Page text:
Sixth Grade

The twelve year old, on the cusp of adolescence, experiences subtle changes in the body. There is a densification of the bones, and consequently a feeling of weight and gravity. The twelve year old now stands firmly on the earth. With an increasing awareness of their own physicality, the time is right for sixth graders to study the physical body of the earth. Through geology, the students study the types of rock and the forces that shape the landscape. Through geography, the students become familiar with the earth’s features, such as the distribution of oceans, seas and continents. They learn about the biodiversity within the eight biomes. After exploring the geography of their home continent in fifth grade, the sixth graders now focus on the geography of Europe, which relates to the study of history this year.

During the study of Ancient Greece in fifth grade, the students made a gradual transition from myth to history. Now in sixth grade, the students are interested primarily in fact. They can now grasp history as a temporal sequence of cause and effect relationships. The students study the rise and fall of the Roman Empire and its effect on European civilization through the Middle Ages. The power to transform and dominate the physical world in the building of cities and armies during Ancient Rome epitomizes historically the feeling of every sixth grader that “I can do anything!”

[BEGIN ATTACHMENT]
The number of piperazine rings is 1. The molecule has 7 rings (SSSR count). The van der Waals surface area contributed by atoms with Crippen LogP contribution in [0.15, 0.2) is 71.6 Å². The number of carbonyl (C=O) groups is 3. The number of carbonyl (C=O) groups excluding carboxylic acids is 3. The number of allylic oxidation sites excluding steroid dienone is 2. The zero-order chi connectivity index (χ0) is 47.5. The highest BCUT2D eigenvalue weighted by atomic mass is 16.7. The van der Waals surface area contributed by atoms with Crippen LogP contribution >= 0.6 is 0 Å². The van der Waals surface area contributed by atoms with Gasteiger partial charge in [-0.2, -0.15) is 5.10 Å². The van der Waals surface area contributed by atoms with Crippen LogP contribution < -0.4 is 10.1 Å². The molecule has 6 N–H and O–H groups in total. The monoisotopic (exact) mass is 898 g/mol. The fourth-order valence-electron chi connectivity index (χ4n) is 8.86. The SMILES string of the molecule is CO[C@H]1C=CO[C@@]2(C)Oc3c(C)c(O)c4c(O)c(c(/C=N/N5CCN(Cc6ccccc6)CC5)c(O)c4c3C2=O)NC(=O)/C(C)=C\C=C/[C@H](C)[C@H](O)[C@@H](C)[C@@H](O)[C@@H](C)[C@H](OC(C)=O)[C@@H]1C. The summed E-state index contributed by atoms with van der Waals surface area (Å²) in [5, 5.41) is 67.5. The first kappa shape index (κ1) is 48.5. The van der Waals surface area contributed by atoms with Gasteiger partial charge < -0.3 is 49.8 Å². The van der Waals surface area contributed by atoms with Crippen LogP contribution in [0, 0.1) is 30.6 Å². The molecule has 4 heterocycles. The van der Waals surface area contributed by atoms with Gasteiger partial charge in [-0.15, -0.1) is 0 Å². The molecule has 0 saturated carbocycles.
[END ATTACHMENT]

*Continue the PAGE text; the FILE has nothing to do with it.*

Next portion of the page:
In sixth grade the students are introduced to laboratory science and physics. Now they are eager to test their ideas and are able to form clear and accurate judgments. Subjects taught include acoustics, optics, heat, magnetism, and static electricity. The goal is to train the students to make careful observations of the physical phenomena in order to arrive at valid conclusions.

Sixth grade mathematics reviews and builds upon lessons in the previous year and moves on to the study of ratio, percent, and balancing equations. These skills are applied to business math, including discounts, interest, taxes, and profit and loss. The students usually run a class “business” to learn about these principles directly. The history of money and role of banks relates to the broader study of history this year.

Form Drawing in the previous grades trained the eye and hand, paving the way for geometry now in sixth grade. The students learn the discipline of precision in using the compass, protractor and ruler to bisect angles, construct parallel and perpendicular lines, and divide the circle. The students are introduced to the number pi and geometric proofs.

Grammar lessons include a review of previous work and an introduction to compound and complex sentences, the subjunctive and conditional, and transitive and intransitive verbs. Spelling rules, dictionary use, and vocabulary words support writing in the all subjects. The students learn the Latin roots of words in connection to the study of Ancient Rome. Writing focuses on expository compositions.

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